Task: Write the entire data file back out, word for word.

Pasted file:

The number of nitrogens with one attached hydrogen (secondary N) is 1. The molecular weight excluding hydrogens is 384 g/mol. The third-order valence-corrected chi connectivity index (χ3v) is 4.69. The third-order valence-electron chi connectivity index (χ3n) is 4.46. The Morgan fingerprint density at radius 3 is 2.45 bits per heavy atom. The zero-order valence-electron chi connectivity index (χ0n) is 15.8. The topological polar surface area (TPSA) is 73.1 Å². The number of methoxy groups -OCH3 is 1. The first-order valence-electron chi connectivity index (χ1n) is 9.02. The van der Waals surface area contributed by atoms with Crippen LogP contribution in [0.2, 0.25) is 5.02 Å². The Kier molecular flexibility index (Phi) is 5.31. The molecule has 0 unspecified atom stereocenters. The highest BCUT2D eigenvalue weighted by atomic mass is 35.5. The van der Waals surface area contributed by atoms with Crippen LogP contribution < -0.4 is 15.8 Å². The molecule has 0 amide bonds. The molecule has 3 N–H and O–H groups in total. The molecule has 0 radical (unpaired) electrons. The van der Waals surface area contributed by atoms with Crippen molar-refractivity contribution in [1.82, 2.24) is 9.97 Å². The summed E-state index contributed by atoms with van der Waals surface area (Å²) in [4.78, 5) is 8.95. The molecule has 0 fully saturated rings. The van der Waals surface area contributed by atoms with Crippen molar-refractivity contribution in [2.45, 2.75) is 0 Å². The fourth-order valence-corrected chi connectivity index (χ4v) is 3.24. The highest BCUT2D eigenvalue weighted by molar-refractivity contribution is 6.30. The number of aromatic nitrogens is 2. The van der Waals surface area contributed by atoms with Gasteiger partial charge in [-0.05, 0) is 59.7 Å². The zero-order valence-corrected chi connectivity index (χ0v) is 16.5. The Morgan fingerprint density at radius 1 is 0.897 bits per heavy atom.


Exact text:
The number of nitrogens with one attached hydrogen (secondary N) is 1. The molecular weight excluding hydrogens is 384 g/mol. The third-order valence-corrected chi connectivity index (χ3v) is 4.69. The third-order valence-electron chi connectivity index (χ3n) is 4.46. The Morgan fingerprint density at radius 3 is 2.45 bits per heavy atom. The zero-order valence-electron chi connectivity index (χ0n) is 15.8. The topological polar surface area (TPSA) is 73.1 Å². The number of methoxy groups -OCH3 is 1. The first-order valence-electron chi connectivity index (χ1n) is 9.02. The van der Waals surface area contributed by atoms with Crippen LogP contribution in [0.2, 0.25) is 5.02 Å². The Kier molecular flexibility index (Phi) is 5.31. The molecule has 0 unspecified atom stereocenters. The highest BCUT2D eigenvalue weighted by atomic mass is 35.5. The van der Waals surface area contributed by atoms with Crippen LogP contribution < -0.4 is 15.8 Å². The molecule has 0 amide bonds. The molecule has 3 N–H and O–H groups in total. The molecule has 0 radical (unpaired) electrons. The van der Waals surface area contributed by atoms with Crippen molar-refractivity contribution in [1.82, 2.24) is 9.97 Å². The summed E-state index contributed by atoms with van der Waals surface area (Å²) in [4.78, 5) is 8.95. The molecule has 0 fully saturated rings. The van der Waals surface area contributed by atoms with Crippen molar-refractivity contribution in [2.45, 2.75) is 0 Å². The fourth-order valence-corrected chi connectivity index (χ4v) is 3.24. The highest BCUT2D eigenvalue weighted by molar-refractivity contribution is 6.30. The number of aromatic nitrogens is 2. The van der Waals surface area contributed by atoms with Gasteiger partial charge in [-0.05, 0) is 59.7 Å². The zero-order valence-corrected chi connectivity index (χ0v) is 16.5. The Morgan fingerprint density at radius 1 is 0.897 bits per heavy atom.